North Sails NEWS

October 31, 2019

#NSVICTORYLIST: ROLEX MIDDLE SEA RACE

Nine Class Wins, Multihull Line Honours & Overall Race Victory

#NSVictoryList

CLIENTS LEAD THE ROUNDTRIP SPRINT AROUND SICILY

IRC Overall

1 st

3 rd

Congratulations

Elusive 2

IRC Class 1

1 st

2 nd

Congratulations

Rambler

IRC Class 2

1 st *

2 nd

3 rd

Congratulations

Black Pearl

IRC Class 4

1 st

3 rd

Congratulations

Elusive 2

IRC Class 5

2 nd

3 rd

ORC Overall

1 st

2 nd

3 rd

Congratulations

BeWild

ORC Class 1

1 st

2 nd

Congratulations

Arobas2

ORC Class 2

2 nd

3 rd *

ORC Class 3

1 st

Congratulations

BeWild

ORC Class 4

1 st

2 nd

Congratulations

Elusive 2

ORC Class 5

1 st

Congratulations

Blur

* partial North Sails inventory

 

Overall race winner Elusive 2 leads the fleet out of the harbor. 📸 Kurt Arrigo / Rolex

The annual Middle Sea Race starts and ends in Malta, and this year 23 nations were represented by 113 yachts. North clients took home first place trophies in nine classes and swept the podium in two (IRC Class 2 and ORC Overall). Perhaps most impressive was George David and the team on Rambler, the first monohull to cross the finish line, taking just 2 days 19 hours and 43 minutes to sail 606 nautical miles. It was the fifth time they’ve received line honours for this race.

On Thursday October 24th, just five days after the race start, the Beneteau First 45 Elusive 2 representing Royal Malta Yacht Club was announced as the overall winner. Siblings Maya, Aaron, and Christoph Podesta have been part of this race since it began in 1968, when their father Arthur and six crew won the inaugural event. In the 51-year history of Middle Sea Race, a Maltese yacht has won overall eight times, and Arthur Podesta was onboard for three of those wins. It’s great to see our client not only win their division, but win overall—while continuing the legacy of their father. “2019 is for Elusive and Arthur [Podesta],” said RMYC Commodore Godwin Zammit at the awards ceremony, calling the 40th edition a success for all involved.

Elusive 2, Overall winners of the 40th edition. 📸 Kurt Arrigo / ROLEX

Skipper Chris Podesta was elated about the family victory on a boat that has been part of the clan for ten years. Modifications have focused on improving offshore racing capabilities and minimizing light air weaknesses, and new 3Di North sails definitely helped. “Over the past four years we have put a lot of energy into developing and optimizing the boat and sails,” Chris explains. “Our North sails are key to our performance. We have felt strong improvements with our downwind sails and also feel our J4 (2018) and J3 (2019) give the boat a powerful forward drive. We wanted to be so well prepared for this year’s race that we also built both a new trysail and a windseeker!”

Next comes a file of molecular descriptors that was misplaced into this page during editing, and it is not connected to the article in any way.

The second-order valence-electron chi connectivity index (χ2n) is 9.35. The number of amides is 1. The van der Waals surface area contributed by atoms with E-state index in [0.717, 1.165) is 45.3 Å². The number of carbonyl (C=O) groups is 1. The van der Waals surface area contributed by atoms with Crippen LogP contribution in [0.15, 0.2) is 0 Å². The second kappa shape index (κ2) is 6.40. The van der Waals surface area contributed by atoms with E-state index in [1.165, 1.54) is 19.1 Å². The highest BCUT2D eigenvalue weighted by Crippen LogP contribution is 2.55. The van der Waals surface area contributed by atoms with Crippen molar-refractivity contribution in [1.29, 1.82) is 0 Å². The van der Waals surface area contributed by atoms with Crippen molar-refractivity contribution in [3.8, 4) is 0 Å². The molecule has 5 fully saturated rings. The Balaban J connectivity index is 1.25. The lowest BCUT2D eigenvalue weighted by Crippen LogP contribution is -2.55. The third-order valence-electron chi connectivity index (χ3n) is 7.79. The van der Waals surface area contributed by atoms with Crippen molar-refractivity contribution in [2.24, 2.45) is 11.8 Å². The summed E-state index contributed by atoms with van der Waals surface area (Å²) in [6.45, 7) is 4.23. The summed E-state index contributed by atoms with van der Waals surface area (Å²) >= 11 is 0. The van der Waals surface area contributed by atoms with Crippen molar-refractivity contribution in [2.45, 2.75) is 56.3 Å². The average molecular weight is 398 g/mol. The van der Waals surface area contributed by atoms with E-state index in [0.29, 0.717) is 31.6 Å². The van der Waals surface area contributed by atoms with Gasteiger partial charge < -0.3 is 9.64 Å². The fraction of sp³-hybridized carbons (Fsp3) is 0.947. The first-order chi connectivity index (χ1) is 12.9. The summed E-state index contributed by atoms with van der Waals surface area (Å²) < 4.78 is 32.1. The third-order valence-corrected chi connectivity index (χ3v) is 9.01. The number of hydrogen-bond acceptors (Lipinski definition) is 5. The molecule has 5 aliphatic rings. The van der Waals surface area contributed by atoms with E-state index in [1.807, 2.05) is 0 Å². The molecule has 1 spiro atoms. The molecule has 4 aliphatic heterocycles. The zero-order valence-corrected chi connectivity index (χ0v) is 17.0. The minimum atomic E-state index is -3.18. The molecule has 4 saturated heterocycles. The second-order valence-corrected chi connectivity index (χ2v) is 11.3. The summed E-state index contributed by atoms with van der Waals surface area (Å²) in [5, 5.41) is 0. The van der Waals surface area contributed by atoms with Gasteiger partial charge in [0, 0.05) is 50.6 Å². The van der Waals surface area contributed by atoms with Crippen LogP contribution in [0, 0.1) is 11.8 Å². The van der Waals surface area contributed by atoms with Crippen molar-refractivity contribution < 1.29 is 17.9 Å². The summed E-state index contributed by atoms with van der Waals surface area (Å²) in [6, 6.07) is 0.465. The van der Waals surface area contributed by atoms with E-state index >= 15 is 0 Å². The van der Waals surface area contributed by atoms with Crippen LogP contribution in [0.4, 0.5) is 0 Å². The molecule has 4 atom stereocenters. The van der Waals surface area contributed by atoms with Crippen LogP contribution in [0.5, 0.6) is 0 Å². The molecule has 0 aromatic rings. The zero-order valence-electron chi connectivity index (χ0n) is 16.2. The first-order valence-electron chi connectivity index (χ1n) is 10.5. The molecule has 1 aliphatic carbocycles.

2019 marks the eighteenth year Chris Podesta has sailed the RMSR, and he says the downwind start this year was not favorable for Elusive 2. “We had to work very hard to keep up with the lighter boats. Our goal was to hold onto the pack until Fabignana, northwest of Sicily. This took a serious amount of concentration and hard work from the crew.”

The first night was the hardest part of the race—and the most important, because “that’s when you need to be going fast so you can extend. The fickle breeze made it hard for us. Getting past Etna and through Messina was also difficult, because any type of tactical error can cost many miles.”

📸 Rolex Middle Sea Race 2019

The tides and localized winds in Messina are always exciting, he continues. “Sicily is highly influential on the breeze, making local knowledge an asset. Having two active volcanoes as marks of your course is also a special sight. The RMSR is far from straightforward–and possibly a tactical nightmare!”

Once they rounded the islands of Levanzo and Favignana at the western end of Sicily, the breeze began to build into the high teens– and then into the mid 20s, mostly on the nose. “Apart from being tough with very uncomfortable seas, this breeze suited us well,” Christoph says. “The race is a 4-5 day sprint and you’ve got to give your everything until the finish.”
The Podesta family loves the challenge of such a unique course, Christoph adds. “October can be dicey in terms of weather here in the Med, so you know it will be a variety of conditions, and it will be extreme.”

Winning overall was fantastic, Chris admits, but for this family team the results have never been their primary motivation. “For me the most special part is enjoying time with my family and the crew, who are all great friends. Thank you to my crew, and all involved.” His brother Aaron helped helm the boat. Sister Maya was the team strategist, and her boyfriend David Anastasi assisted with navigation. Cousin Ben Pace did mast, Gareth Grech was in the pit, Tom Zammit Tabona and Andrea Crocela trimmed, Adrian Stone was on the bow, and Magnus Everskog helped forward of the mast.

“After our father passed away in 2015,” says Chris, “there was no question we’d keep doing this. We love it and want to keep our family tradition alive. We used to think it was all about the race, but we know now that it was our father’s purpose to bring our family together to share experiences and great adventures.”

“This race will continue to be a special experience for our family,” adds Maya. “Since 1968 there has been a Podesta on the starting line of the Middle Sea Race, and we intend to keep it that way!” She also agrees that their father’s spirit was onboard with them once again. “What we’ve done this year– it’s all thanks to him.”